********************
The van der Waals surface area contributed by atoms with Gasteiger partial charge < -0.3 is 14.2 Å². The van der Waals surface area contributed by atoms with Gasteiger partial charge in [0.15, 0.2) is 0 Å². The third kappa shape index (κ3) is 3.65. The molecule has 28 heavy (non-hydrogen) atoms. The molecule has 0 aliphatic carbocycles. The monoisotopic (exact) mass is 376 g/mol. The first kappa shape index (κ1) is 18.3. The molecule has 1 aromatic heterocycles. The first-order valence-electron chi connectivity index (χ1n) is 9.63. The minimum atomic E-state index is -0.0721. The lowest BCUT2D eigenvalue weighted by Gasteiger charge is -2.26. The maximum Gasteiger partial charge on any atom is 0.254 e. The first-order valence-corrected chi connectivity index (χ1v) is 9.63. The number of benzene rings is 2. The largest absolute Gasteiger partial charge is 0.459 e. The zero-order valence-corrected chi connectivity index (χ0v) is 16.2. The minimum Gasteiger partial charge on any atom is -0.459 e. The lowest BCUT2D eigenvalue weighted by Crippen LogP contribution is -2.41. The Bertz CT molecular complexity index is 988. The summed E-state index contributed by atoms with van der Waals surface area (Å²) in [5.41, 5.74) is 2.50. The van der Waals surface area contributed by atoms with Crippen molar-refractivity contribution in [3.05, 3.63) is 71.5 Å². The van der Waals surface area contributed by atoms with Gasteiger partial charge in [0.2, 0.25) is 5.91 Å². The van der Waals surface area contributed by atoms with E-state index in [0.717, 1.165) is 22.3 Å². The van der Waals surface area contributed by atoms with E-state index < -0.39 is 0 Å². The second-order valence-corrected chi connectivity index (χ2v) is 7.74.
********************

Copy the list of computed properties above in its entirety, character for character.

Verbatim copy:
The van der Waals surface area contributed by atoms with Gasteiger partial charge < -0.3 is 14.2 Å². The van der Waals surface area contributed by atoms with Gasteiger partial charge in [0.15, 0.2) is 0 Å². The third kappa shape index (κ3) is 3.65. The molecule has 28 heavy (non-hydrogen) atoms. The molecule has 0 aliphatic carbocycles. The monoisotopic (exact) mass is 376 g/mol. The first kappa shape index (κ1) is 18.3. The molecule has 1 aromatic heterocycles. The first-order valence-electron chi connectivity index (χ1n) is 9.63. The minimum atomic E-state index is -0.0721. The lowest BCUT2D eigenvalue weighted by Gasteiger charge is -2.26. The maximum Gasteiger partial charge on any atom is 0.254 e. The first-order valence-corrected chi connectivity index (χ1v) is 9.63. The number of benzene rings is 2. The largest absolute Gasteiger partial charge is 0.459 e. The zero-order valence-corrected chi connectivity index (χ0v) is 16.2. The minimum Gasteiger partial charge on any atom is -0.459 e. The lowest BCUT2D eigenvalue weighted by Crippen LogP contribution is -2.41. The Bertz CT molecular complexity index is 988. The summed E-state index contributed by atoms with van der Waals surface area (Å²) in [5.41, 5.74) is 2.50. The van der Waals surface area contributed by atoms with Crippen molar-refractivity contribution in [3.05, 3.63) is 71.5 Å². The van der Waals surface area contributed by atoms with Gasteiger partial charge in [0.2, 0.25) is 5.91 Å². The van der Waals surface area contributed by atoms with E-state index in [0.717, 1.165) is 22.3 Å². The van der Waals surface area contributed by atoms with E-state index < -0.39 is 0 Å². The second-order valence-corrected chi connectivity index (χ2v) is 7.74.